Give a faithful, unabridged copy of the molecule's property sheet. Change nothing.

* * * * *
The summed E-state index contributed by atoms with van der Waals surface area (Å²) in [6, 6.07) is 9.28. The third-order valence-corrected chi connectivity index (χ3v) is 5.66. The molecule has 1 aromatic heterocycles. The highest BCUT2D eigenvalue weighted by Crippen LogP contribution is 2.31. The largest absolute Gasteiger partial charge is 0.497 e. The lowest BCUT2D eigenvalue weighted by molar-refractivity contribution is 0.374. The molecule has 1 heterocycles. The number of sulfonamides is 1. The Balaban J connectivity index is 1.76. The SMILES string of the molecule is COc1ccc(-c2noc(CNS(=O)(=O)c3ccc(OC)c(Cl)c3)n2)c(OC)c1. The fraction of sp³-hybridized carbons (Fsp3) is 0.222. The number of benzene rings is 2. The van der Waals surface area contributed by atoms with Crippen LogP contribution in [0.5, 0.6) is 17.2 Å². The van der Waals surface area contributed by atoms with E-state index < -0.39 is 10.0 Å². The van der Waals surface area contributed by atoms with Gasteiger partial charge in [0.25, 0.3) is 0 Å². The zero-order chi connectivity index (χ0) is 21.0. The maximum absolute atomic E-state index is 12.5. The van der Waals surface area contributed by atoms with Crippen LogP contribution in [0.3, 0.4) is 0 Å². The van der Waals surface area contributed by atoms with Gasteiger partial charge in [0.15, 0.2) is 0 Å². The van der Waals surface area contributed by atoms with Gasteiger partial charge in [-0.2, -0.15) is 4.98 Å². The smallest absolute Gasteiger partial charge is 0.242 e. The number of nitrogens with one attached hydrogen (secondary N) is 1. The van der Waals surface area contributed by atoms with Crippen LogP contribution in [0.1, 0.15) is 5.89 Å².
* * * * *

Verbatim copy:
The summed E-state index contributed by atoms with van der Waals surface area (Å²) in [6, 6.07) is 9.28. The third-order valence-corrected chi connectivity index (χ3v) is 5.66. The molecule has 1 aromatic heterocycles. The highest BCUT2D eigenvalue weighted by Crippen LogP contribution is 2.31. The largest absolute Gasteiger partial charge is 0.497 e. The lowest BCUT2D eigenvalue weighted by molar-refractivity contribution is 0.374. The molecule has 1 heterocycles. The number of sulfonamides is 1. The Balaban J connectivity index is 1.76. The SMILES string of the molecule is COc1ccc(-c2noc(CNS(=O)(=O)c3ccc(OC)c(Cl)c3)n2)c(OC)c1. The fraction of sp³-hybridized carbons (Fsp3) is 0.222. The number of benzene rings is 2. The van der Waals surface area contributed by atoms with Crippen LogP contribution in [0.5, 0.6) is 17.2 Å². The van der Waals surface area contributed by atoms with E-state index < -0.39 is 10.0 Å². The van der Waals surface area contributed by atoms with Gasteiger partial charge in [0.25, 0.3) is 0 Å². The zero-order chi connectivity index (χ0) is 21.0. The maximum absolute atomic E-state index is 12.5. The van der Waals surface area contributed by atoms with Crippen LogP contribution in [0.3, 0.4) is 0 Å². The van der Waals surface area contributed by atoms with Gasteiger partial charge in [0.15, 0.2) is 0 Å². The van der Waals surface area contributed by atoms with Gasteiger partial charge in [-0.2, -0.15) is 4.98 Å². The smallest absolute Gasteiger partial charge is 0.242 e. The number of nitrogens with one attached hydrogen (secondary N) is 1. The van der Waals surface area contributed by atoms with Crippen LogP contribution in [0.1, 0.15) is 5.89 Å².